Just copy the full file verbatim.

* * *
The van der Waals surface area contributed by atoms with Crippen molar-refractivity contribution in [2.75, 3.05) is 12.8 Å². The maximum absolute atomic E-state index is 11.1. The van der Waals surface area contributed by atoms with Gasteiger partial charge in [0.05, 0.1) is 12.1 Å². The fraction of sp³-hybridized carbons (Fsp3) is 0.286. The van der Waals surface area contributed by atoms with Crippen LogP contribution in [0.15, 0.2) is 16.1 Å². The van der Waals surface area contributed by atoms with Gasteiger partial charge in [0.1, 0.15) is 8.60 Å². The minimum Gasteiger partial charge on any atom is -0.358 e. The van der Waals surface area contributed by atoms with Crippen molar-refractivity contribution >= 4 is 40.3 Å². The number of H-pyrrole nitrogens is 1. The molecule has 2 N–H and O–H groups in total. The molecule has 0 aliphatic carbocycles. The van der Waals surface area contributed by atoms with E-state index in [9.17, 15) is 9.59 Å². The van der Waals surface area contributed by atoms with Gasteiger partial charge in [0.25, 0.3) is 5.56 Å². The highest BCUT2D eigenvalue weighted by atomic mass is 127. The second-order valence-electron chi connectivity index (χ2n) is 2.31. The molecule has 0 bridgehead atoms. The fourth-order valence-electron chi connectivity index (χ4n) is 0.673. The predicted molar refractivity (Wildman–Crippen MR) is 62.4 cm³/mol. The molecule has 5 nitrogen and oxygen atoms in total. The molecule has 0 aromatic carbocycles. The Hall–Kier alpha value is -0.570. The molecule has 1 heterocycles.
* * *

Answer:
The van der Waals surface area contributed by atoms with Crippen molar-refractivity contribution in [2.75, 3.05) is 12.8 Å². The maximum absolute atomic E-state index is 11.1. The van der Waals surface area contributed by atoms with Gasteiger partial charge in [0.05, 0.1) is 12.1 Å². The fraction of sp³-hybridized carbons (Fsp3) is 0.286. The van der Waals surface area contributed by atoms with Crippen LogP contribution in [0.15, 0.2) is 16.1 Å². The van der Waals surface area contributed by atoms with Gasteiger partial charge in [0.1, 0.15) is 8.60 Å². The minimum Gasteiger partial charge on any atom is -0.358 e. The van der Waals surface area contributed by atoms with Crippen molar-refractivity contribution >= 4 is 40.3 Å². The number of H-pyrrole nitrogens is 1. The molecule has 2 N–H and O–H groups in total. The molecule has 0 aliphatic carbocycles. The van der Waals surface area contributed by atoms with E-state index in [9.17, 15) is 9.59 Å². The van der Waals surface area contributed by atoms with Gasteiger partial charge in [0.25, 0.3) is 5.56 Å². The highest BCUT2D eigenvalue weighted by atomic mass is 127. The second-order valence-electron chi connectivity index (χ2n) is 2.31. The molecule has 0 bridgehead atoms. The fourth-order valence-electron chi connectivity index (χ4n) is 0.673. The predicted molar refractivity (Wildman–Crippen MR) is 62.4 cm³/mol. The molecule has 5 nitrogen and oxygen atoms in total. The molecule has 0 aromatic carbocycles. The Hall–Kier alpha value is -0.570. The molecule has 1 heterocycles.